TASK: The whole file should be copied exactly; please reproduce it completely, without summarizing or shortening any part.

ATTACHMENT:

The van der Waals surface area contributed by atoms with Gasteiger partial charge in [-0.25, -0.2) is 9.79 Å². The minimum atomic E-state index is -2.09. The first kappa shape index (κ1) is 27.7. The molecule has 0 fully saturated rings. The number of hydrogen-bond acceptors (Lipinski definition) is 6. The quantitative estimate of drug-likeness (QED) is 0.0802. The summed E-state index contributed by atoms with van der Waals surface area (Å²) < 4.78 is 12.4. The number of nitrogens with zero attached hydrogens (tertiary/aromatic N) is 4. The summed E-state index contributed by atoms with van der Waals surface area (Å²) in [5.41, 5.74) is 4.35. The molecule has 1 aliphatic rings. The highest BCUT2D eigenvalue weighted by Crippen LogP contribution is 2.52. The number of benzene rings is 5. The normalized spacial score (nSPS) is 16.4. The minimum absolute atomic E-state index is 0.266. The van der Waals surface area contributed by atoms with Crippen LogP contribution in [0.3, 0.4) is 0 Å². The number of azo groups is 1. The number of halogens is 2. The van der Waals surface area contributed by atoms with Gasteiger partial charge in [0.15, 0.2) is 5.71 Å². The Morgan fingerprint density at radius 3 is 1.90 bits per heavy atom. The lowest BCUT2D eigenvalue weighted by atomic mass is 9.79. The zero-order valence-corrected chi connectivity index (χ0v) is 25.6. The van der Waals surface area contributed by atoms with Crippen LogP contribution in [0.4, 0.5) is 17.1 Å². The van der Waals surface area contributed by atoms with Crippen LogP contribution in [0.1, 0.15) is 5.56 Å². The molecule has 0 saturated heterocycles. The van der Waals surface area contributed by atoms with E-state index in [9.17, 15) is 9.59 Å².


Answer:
The van der Waals surface area contributed by atoms with Gasteiger partial charge in [-0.25, -0.2) is 9.79 Å². The minimum atomic E-state index is -2.09. The first kappa shape index (κ1) is 27.7. The molecule has 0 fully saturated rings. The number of hydrogen-bond acceptors (Lipinski definition) is 6. The quantitative estimate of drug-likeness (QED) is 0.0802. The summed E-state index contributed by atoms with van der Waals surface area (Å²) < 4.78 is 12.4. The number of nitrogens with zero attached hydrogens (tertiary/aromatic N) is 4. The summed E-state index contributed by atoms with van der Waals surface area (Å²) in [5.41, 5.74) is 4.35. The molecule has 1 aliphatic rings. The highest BCUT2D eigenvalue weighted by Crippen LogP contribution is 2.52. The number of benzene rings is 5. The normalized spacial score (nSPS) is 16.4. The minimum absolute atomic E-state index is 0.266. The van der Waals surface area contributed by atoms with Crippen LogP contribution in [0.3, 0.4) is 0 Å². The number of azo groups is 1. The number of halogens is 2. The van der Waals surface area contributed by atoms with Gasteiger partial charge in [0.15, 0.2) is 5.71 Å². The Morgan fingerprint density at radius 3 is 1.90 bits per heavy atom. The lowest BCUT2D eigenvalue weighted by atomic mass is 9.79. The zero-order valence-corrected chi connectivity index (χ0v) is 25.6. The van der Waals surface area contributed by atoms with Crippen LogP contribution in [0.4, 0.5) is 17.1 Å². The van der Waals surface area contributed by atoms with Crippen LogP contribution in [0.1, 0.15) is 5.56 Å². The molecule has 0 saturated heterocycles. The van der Waals surface area contributed by atoms with E-state index in [9.17, 15) is 9.59 Å².